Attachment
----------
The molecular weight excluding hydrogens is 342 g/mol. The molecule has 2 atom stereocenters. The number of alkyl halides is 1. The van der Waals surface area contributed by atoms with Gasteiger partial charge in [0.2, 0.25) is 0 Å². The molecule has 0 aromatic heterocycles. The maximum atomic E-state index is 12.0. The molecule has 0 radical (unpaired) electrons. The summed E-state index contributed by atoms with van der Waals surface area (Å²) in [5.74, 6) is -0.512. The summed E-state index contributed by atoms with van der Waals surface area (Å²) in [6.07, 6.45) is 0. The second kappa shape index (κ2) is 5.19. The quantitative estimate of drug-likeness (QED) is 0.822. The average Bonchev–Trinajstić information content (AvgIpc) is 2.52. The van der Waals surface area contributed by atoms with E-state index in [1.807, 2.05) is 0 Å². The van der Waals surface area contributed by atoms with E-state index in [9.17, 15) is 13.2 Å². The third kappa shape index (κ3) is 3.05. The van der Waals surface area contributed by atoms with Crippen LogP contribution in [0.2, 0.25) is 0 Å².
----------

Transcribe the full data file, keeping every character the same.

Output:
The molecular weight excluding hydrogens is 342 g/mol. The molecule has 2 atom stereocenters. The number of alkyl halides is 1. The van der Waals surface area contributed by atoms with Gasteiger partial charge in [0.2, 0.25) is 0 Å². The molecule has 0 aromatic heterocycles. The maximum atomic E-state index is 12.0. The molecule has 0 radical (unpaired) electrons. The summed E-state index contributed by atoms with van der Waals surface area (Å²) in [5.74, 6) is -0.512. The summed E-state index contributed by atoms with van der Waals surface area (Å²) in [6.07, 6.45) is 0. The second kappa shape index (κ2) is 5.19. The quantitative estimate of drug-likeness (QED) is 0.822. The average Bonchev–Trinajstić information content (AvgIpc) is 2.52. The van der Waals surface area contributed by atoms with E-state index in [1.807, 2.05) is 0 Å². The van der Waals surface area contributed by atoms with E-state index in [9.17, 15) is 13.2 Å². The third kappa shape index (κ3) is 3.05. The van der Waals surface area contributed by atoms with Crippen LogP contribution in [0.2, 0.25) is 0 Å².